From Figure 8.2 in [2]
                      Example KQML dialog
      :sender         A      :receiver B
      :language       KIF    :ontology          motors
      :reply-with     q1     :content (val      (torque m1)))
      :sender         B      :receiver A
      :in-reply-to    q1     :content (= (torque m1) (scalar 12 kgf)))
      :sender         B      :receiver A
      : in-reply-to   q1     :content (= (status m1) normal))
      :sender         B      :receiver A
      : in-reply-to   q1)

• stream-about: S wants all relevant answers in R’s Virtual Knowledge Base.
  Output is streamed.
• eos ends the stream

                                               From Figure 8.2 in [2]
                              FIPA ACL
    :sender          agent1
    :receiver        agent2
    :content         (price     good2       150)
    :language        s1
    :ontology        hpl-auction

•   FIPA=Foundation of Intelligent Physical Agents
•   Message structure is similar to KQML
•   Message attribute fields is also similar to KQML
•   FIPA performatives are different than KQML
     – 20 performatives
     – Inform tells the receiver to believe the message content; implies that sender also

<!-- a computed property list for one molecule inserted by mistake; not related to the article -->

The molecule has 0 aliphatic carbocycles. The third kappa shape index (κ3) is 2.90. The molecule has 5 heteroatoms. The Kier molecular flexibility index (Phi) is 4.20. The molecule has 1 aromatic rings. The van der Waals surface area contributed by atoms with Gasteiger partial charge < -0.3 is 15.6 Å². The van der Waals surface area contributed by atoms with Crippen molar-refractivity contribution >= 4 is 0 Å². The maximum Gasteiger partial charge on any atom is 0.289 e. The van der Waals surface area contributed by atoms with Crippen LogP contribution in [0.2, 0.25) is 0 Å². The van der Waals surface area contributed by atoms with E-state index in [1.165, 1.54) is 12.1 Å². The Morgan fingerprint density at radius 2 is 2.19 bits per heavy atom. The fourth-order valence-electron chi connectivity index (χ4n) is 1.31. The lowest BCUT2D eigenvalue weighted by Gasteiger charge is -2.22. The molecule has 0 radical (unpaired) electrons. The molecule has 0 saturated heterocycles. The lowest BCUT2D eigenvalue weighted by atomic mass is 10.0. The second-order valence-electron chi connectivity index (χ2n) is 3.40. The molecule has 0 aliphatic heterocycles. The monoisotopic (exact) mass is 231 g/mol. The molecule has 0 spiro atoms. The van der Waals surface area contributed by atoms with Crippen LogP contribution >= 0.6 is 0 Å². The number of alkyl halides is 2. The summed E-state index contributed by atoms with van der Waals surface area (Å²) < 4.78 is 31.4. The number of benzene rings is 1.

believes the message
• Specification of the objects, concepts and
  – In the Block World example, BLOCK
    represents a concept and ON is a relationship
• Each agent must represent its knowledge
  using the vocabulary of a specific ontology
• Note KQML – specifies the Ontology
• How are Ontologies co-ordinated?
         Ontologies for ACL
• Represent part of the world.
• Shared virtual world, which provide the
  terms for communication.
• If 2 agents agree on the upper nodes of a
  taxonomy, then these agents can focus on
  the language content in this context.
    Agent Interaction Protocols
• Interaction implies conversation
• Objective:
  – Ensure achievement of overall goals,
  – Coherence across agents
  – Retain agent autonomy
• Shared goals, common tasks, reduce
  conflicts, pool knowledge and evidence
      Agent Interaction Protocols
•   Co-ordination
•   Co-operation
•   Contract Net
•   Blackboard
•   Negotiation
•   AIGA
          Co-ordination Protocols
• Reason for co-ordination: better utilization of
  resources, avoid duplication, maintain coherence
   – Timely updates, agent synchronization
   – Distribute control and data
      • Disadv: System state is distributed
      • Adv: Reduce points of bottleneck
   – Goal graph